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“Strive for continuous improvement, instead of perfection.”

Our previous post talked about Continuous Improvement, but it’s an important topic that deserves to be thoroughly explored, so please consider this a continuation of the discussion we began with our last post.

No matter how good we are, we can always be better.  No matter how proficient we are, we can always be more so.  No matter how knowledgeable we are, we can always learn more.  There’s always room for improvement.  That’s what Continuous Improvement is all about.  The thing is, we’re OK with the “Improvement” part.  It’s the “Continuous” part that sometimes eludes us . . . the idea that even though we just improved something, we’ve got to turn around and improve it again, and again, and again.  We want some sort of closure, some sense of completion.  But Continuous Improvement is a tough master that, no matter how well we’re doing, tasks us to do even better.  Still, great companies embrace both parts of it . . . the need to improve and the need to improve continuously.  For more on this, please continue reading below.

 “Strive for continuous improvement, instead of perfection.”       ~ Kim Collins

For most of us, striving for perfection would be a fool’s errand (although we can remember a few Michael Jordan buzzer-beaters that came pretty darn close).  If you believe, as we do, that there’s always room for improvement, then aiming for perfection would just be setting yourself up for failure.  It makes more sense to set your sights on improvements that are reasonable and achievable, even when your target for improvement is something that’s already performing pretty well.

When we think about improvements we might make, our thoughts tend to gravitate toward the processes we use to produce our products or deliver our services.  And that makes sense since producing our products or delivering our services are what consume most of our time and money.  But focusing on the processes we use can distract us from other areas in need of improvement.  For instance:

Start with yourself.  Do your leadership skills need a tune-up?  Are you as good a communicator as you need to be?  Are you well-organized?  Do you manage your time well?  Are there emerging trends in your market that you need to understand more clearly?  The list of self-improvement opportunities can be almost endless.  Consider yourself a never-ending work-in-progress.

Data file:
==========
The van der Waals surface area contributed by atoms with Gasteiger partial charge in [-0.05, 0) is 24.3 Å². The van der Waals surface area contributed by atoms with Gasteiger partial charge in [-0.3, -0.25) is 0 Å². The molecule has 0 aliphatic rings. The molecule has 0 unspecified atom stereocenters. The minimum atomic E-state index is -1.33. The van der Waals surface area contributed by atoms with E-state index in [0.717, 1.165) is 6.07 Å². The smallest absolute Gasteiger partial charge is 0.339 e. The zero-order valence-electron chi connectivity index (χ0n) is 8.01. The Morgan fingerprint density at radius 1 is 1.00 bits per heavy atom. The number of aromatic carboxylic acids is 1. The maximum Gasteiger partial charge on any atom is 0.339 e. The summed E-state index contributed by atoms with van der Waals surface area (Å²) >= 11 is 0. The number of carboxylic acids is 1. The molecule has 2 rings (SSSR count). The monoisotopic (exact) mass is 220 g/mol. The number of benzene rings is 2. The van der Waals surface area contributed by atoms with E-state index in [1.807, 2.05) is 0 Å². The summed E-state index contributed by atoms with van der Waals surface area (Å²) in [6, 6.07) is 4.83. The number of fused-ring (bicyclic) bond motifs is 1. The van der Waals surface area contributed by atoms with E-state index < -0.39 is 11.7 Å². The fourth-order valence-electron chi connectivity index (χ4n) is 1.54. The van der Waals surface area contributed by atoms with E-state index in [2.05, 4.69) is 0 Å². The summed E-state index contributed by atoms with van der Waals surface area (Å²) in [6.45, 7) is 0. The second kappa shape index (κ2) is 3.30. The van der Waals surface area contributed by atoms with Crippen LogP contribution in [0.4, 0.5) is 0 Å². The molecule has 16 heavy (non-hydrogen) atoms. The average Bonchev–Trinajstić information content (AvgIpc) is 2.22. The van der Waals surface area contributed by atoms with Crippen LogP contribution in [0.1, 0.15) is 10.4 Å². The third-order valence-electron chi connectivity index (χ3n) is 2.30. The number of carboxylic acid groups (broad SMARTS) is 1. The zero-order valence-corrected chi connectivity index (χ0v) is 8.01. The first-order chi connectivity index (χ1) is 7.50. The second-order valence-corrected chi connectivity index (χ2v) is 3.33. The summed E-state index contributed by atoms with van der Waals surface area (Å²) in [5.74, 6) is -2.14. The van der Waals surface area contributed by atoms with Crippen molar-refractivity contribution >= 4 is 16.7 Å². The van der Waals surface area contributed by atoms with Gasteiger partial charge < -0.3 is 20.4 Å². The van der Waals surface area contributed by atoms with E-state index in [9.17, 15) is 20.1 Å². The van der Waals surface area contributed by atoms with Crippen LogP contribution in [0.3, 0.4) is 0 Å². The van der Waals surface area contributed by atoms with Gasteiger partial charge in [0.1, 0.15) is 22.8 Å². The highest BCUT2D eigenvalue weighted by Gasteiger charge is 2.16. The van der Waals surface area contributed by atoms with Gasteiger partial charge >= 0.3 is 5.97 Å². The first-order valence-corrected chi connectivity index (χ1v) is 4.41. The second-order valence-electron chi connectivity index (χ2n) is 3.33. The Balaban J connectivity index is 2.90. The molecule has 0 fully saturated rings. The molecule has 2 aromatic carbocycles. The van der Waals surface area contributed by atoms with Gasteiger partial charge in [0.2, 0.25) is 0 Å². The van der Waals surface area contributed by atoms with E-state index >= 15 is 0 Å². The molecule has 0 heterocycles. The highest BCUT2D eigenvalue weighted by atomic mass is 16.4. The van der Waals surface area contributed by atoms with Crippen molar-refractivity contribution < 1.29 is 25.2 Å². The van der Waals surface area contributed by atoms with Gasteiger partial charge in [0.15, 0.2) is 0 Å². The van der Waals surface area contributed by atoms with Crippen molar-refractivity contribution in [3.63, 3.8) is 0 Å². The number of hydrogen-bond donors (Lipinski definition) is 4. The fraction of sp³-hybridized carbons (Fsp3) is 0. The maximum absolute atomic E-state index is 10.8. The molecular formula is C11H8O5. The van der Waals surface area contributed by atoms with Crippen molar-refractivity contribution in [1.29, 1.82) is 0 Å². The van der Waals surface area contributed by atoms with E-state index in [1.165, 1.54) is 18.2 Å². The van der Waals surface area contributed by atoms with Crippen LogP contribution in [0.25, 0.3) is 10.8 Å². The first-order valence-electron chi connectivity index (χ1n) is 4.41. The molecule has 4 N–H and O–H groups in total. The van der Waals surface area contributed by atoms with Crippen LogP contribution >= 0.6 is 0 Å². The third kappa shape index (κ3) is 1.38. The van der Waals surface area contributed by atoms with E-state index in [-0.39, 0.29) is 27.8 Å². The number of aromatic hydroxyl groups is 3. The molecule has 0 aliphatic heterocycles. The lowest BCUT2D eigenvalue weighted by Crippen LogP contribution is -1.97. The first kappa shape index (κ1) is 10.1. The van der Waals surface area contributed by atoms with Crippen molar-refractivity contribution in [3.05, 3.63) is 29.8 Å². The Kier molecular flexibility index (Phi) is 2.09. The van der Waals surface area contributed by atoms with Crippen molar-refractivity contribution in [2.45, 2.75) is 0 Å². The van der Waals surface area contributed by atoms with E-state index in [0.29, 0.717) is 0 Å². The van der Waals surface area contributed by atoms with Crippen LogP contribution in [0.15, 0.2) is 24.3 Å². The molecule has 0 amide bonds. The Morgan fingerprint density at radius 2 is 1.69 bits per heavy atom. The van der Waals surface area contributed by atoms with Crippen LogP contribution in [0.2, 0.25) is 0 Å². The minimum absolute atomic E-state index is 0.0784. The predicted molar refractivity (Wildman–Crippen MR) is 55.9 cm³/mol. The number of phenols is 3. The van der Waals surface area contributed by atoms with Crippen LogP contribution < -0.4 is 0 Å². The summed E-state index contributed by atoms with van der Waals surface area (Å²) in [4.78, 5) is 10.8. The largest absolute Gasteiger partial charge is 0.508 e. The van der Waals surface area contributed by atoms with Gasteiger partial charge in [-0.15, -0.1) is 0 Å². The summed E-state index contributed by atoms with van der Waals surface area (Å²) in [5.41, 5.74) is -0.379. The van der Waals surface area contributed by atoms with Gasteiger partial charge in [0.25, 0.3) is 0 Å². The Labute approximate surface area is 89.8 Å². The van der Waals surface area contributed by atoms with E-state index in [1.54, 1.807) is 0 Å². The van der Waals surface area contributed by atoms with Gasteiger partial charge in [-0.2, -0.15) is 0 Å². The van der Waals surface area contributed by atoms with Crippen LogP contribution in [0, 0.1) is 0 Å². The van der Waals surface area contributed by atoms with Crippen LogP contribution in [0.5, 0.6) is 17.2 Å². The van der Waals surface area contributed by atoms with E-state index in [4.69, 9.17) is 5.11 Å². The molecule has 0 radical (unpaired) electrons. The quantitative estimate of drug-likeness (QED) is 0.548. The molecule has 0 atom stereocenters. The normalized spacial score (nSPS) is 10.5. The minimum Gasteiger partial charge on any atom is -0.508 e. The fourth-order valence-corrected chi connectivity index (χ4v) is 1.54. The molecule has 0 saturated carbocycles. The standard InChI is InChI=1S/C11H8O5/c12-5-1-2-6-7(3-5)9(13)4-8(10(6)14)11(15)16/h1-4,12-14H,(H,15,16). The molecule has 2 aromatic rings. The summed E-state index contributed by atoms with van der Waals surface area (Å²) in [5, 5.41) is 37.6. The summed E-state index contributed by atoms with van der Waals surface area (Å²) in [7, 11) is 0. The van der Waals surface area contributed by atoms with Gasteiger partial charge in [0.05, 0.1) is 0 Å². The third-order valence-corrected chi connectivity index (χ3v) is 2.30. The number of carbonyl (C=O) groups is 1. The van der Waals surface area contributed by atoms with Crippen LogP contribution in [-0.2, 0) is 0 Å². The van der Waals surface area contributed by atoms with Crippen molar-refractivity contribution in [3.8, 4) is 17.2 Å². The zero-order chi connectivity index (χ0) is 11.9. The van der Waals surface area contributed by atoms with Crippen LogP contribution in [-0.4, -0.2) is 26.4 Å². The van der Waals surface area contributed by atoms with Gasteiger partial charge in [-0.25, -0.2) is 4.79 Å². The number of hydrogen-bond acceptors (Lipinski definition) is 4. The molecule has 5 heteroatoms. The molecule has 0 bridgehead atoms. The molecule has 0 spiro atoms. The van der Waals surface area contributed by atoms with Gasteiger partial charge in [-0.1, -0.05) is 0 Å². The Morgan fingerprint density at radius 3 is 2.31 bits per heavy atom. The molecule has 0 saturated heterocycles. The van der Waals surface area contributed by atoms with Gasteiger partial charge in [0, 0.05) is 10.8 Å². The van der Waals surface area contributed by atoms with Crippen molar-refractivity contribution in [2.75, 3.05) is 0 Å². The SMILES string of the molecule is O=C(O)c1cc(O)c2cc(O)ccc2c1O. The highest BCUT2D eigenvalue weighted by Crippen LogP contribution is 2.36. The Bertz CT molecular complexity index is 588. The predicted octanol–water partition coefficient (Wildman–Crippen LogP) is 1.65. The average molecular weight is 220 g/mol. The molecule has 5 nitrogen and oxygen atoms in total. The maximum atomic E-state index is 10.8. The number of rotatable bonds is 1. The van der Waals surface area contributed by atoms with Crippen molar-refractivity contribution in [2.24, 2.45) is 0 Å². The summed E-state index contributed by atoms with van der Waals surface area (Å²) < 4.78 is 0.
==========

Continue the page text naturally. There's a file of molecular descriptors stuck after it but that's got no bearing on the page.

Demand the same of others.  Everyone ought to have a self-improvement plan.  Not just you and not just your managers.  Everyone.  Not necessarily a formal document, but at least a clear idea of what they want to work on.

Training, re-training, and cross-training.  Are your people well-trained for the work they are expected to do?  If you have introduced new equipment or technologies, have your people been re-trained so the company gets maximum benefit from those investments?  Are your people sufficiently cross-trained so that in the event of an absence or illness, your operations can continue as usual?

Snafus, screw-ups, and breakdowns.  Sometimes, despite our best efforts to the contrary, things head south.  Something significant should have gone just as planned, but it didn’t.  It went horribly wrong.  In those situations, be like the FAA after an airplane accident.  Was it pilot error?  Was there a mechanical failure?  Did the weather have something to do with it?  The FAA always wants to know what happened so that safeguards can be put in place to make sure it doesn’t happen again.  Similarly, when something goes out of control at your business, the resulting confusion points the way toward a needed improvement.  In these situations, there’s a temptation to just fix the problem and move on.  Don’t do that.  When a train derails, it’s important to get it back on the tracks, but if we don’t figure out what caused it to derail, it will happen again.  Take the time to figure out the underlying causes of the problem and fix those so that the problem doesn’t return.

Continuous Improvement goes hand-in-hand with Employee Engagement.  The more your people (at all levels) understand that Continuous Improvement is everybody’s responsibility, and the more they feel that their ideas for improvement are heard and valued, the more they will be “engaged” in supporting the company’s goals.  In the best of all worlds, Continuous Improvement becomes a mainstay of your culture and your company becomes a place where everybody is vigilant for that one little thing that doesn’t work quite right, that one problem that keeps re-occurring, or that one skill that hasn’t been mastered yet.  Imagine yourself saying to a new employee, “We’re always on the lookout for ways to improve.  We’re good at what we do, but we’re always looking for ways to do better . . . that’s just the way it is around here.”

Sounds pretty good, doesn’t it?

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